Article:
Just in time for spring, the Hong Kong Flower Show is back in Victoria Park this year! This year’s Flower Show took the theme of “Bliss in Bloom,” featuring Hydrangeas as the theme flower. These beautiful and vivid flowers represent gratitude and reunion, complimenting the bright mood of spring that this year’s Flower Show embodies. With hydrangeas and various flowers in full bloom, the Flower Show blesses visitors with the happiness that nature brings.
Hosted by the Hong Kong Leisure and Cultural Services Department (LCSD), the show invites all flower lovers across Hong Kong. Although the Hong Kong Flower Show has been taking place annually since 2015, this was the first Hong Kong Flower Show that opened offline in 2020 due to COVID-19. In light of this, many visitors have been flocking to this long-awaited show. The show stars various flower assortments, displays, recreational activities, and more, catering to visitors of all ages to participate and enjoy.
Jason Chi, a retired businessman, said
I just came to take photos of my grandson and flowers. I didn’t know this was to be “green,” but my grandson and I are enjoying the flowers and activities!
Not only does the Flower Show exhibit displays that are inspired by different nations’ cultures, but it also displays floral art demonstrations from exhibitors from different countries (China, Oman, Japan, Korea, and more).
The event itself aims to promote horticulture and raise awareness of greening. Horticulture is the practice of garden cultivation and management, blessing an urban environment like Hong Kong with agriculture and nature. As horticulture encourages practices like gardening, this impacts the environment positively and reduces our carbon footprint. Especially in a city like Hong Kong, this can contribute to cleaner air and bolster the environment for animals and insects.
Accordingly, the Hong Kong Flower Show offers various “green” activities and extensive measures and guidelines for all stakeholders to enhance environmental performance. These measures generally focus on waste reduction, including guidelines regarding the general reduction and recycling of resources. To reinforce these measures, there were multiple waste and recycling sites available to everyone at the show. Furthermore, there were wilted flower and wood collection points to deal with “natural” waste separately. Measures also highlighted the importance of keeping track of waste. Whilst this action doesn’t reduce or prevent waste, monitoring what is used and wasted holds people accountable. The significance of accountability in efforts to reduce waste maintains an environmentally conscious mindset in those involved throughout the event.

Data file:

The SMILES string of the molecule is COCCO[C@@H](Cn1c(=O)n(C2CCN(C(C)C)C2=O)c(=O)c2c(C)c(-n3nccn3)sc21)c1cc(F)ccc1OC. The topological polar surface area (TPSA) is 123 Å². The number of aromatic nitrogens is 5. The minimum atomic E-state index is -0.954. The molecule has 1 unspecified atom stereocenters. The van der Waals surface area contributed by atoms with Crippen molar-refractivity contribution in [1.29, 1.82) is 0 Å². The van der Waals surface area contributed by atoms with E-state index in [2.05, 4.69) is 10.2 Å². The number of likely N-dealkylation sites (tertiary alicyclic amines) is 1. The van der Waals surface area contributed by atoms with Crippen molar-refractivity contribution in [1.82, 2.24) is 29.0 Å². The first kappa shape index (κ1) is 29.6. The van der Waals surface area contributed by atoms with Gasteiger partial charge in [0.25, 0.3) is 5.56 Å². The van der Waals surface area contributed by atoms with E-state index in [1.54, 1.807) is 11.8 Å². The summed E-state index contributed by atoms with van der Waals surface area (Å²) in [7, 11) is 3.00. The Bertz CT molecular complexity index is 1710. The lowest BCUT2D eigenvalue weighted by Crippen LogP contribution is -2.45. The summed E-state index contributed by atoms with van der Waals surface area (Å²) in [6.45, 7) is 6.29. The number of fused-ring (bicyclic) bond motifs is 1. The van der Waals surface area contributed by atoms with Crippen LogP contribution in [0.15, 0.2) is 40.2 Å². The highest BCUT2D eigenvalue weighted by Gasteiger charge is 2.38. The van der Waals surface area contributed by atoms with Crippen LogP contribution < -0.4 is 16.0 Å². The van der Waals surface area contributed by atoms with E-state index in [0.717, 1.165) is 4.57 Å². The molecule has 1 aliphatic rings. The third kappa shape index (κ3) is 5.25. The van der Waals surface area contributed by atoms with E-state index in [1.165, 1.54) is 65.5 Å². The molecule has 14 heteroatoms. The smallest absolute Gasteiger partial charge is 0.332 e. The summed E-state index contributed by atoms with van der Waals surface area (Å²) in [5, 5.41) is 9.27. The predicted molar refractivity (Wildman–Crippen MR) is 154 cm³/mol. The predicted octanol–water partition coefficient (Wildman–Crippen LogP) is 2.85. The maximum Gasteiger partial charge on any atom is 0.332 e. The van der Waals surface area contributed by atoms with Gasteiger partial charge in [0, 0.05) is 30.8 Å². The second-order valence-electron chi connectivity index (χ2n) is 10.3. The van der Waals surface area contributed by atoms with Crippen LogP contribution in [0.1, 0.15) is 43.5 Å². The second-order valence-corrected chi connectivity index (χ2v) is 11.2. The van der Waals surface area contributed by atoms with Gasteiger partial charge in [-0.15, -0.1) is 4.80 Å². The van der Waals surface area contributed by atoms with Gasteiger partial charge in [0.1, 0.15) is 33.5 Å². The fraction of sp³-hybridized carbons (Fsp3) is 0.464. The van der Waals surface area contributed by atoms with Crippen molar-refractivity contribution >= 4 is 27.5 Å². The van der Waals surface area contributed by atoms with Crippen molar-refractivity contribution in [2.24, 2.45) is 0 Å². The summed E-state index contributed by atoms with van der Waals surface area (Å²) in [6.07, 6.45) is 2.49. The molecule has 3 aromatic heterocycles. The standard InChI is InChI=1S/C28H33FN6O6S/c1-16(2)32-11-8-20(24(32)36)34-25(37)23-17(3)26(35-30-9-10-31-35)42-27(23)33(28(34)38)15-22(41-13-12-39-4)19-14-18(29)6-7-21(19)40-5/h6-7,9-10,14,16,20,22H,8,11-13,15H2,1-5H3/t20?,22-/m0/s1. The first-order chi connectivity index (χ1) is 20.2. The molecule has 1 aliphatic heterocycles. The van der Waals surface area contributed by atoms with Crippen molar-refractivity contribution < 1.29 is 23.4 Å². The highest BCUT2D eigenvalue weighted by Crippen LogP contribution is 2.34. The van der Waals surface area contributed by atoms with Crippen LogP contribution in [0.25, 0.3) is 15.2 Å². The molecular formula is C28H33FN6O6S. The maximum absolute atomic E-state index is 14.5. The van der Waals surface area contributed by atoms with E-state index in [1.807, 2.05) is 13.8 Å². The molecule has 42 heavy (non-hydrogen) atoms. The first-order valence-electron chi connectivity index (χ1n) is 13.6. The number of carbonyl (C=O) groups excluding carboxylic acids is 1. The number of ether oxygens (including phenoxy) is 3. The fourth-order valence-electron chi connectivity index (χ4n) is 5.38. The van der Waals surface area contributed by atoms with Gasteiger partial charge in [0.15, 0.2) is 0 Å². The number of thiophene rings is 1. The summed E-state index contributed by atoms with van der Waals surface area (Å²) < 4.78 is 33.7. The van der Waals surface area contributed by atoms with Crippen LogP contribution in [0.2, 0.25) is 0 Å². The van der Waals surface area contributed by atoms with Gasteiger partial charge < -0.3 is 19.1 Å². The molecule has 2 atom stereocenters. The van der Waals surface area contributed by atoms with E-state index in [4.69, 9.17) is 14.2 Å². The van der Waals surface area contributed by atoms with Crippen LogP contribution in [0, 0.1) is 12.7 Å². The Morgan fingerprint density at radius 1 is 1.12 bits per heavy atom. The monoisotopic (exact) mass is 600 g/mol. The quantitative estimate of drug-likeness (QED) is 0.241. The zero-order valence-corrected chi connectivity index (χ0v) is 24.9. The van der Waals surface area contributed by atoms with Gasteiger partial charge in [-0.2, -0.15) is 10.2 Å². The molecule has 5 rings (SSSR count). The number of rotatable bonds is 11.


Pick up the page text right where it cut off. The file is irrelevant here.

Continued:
Hong Kong has made efforts in becoming a more sustainable place over the past few years. The Environmental Protection Department has released many initiatives, including the Waste Blueprint for Hong Kong 2035 and Hong Kong’s Climate Action Plan 2050. Here, the prime motive is working towards a circular economy – one that shares and reuses materials and items to reduce waste and increase efficiency. Following this, the Hong Kong Flower Show integrates these goals with the beauty of nature to encourage visitors to practice living a “greener” lifestyle.
The presentation below exhibits some key attractions at this year’s Hong Kong Flower Show.
Some displays in the show were not just aesthetic but actively promoted sustainability too. The display, “A Happy Playground,” uses recycled materials like plastic bottles and used tires. Decorated with flowers and trees, the recycled materials act as receptacles for rainwater to water the garden and conserve water. This type of minimalist playground that produces a low carbon footprint may be what we need in the future, building green principles subconsciously since childhood.
To promote horticulture (gardening) in an urban city like Hong Kong, various activities were hosted. Activities like floral art demonstrations, guides in growing plants, and horticultural talks took place. Exhibit competitions and photo competitions were also held, creatively raising awareness of the beauty and importance of nature.
“I did notice the recycling bins here and there, and there were a lot of QR codes that were linked to websites about reducing waste. I also participated in an activity where I got to make art using flowers, which I thought would be a nice way to reuse the flowers I’d been wanting to buy,” said Sarah Li, a clothing shop owner who came to visit the Flower Show. “I didn’t know what to do with the flower other than display it in a bottle until they died.”
This year’s Hong Kong Flower Show is scheduled to end this Sunday. As big and eventful as the show is, visitors may have questions about the aftermath– where are all the flowers and remnants of the show to go after it’s over?
After the show, the LCSD will hold a “Green Recycling Day,” where all reusable materials will be collected. This includes replantable flowers and plants, which will be available to the public to make use of. Those that are deemed unfit to reuse will be delivered to the Environmental Protection Department’s Animal Waste Composting Plant in Ngau Tam Mei. Here, composting helps transfer useful nutrients from organic waste to soil. Thus, organic waste can be used to support the horticulture industry once again. As it did with transforming debris into useful energy, events like this can continue to operate sustainably to build a greener Hong Kong in the future.
Feature image: Jimin Lee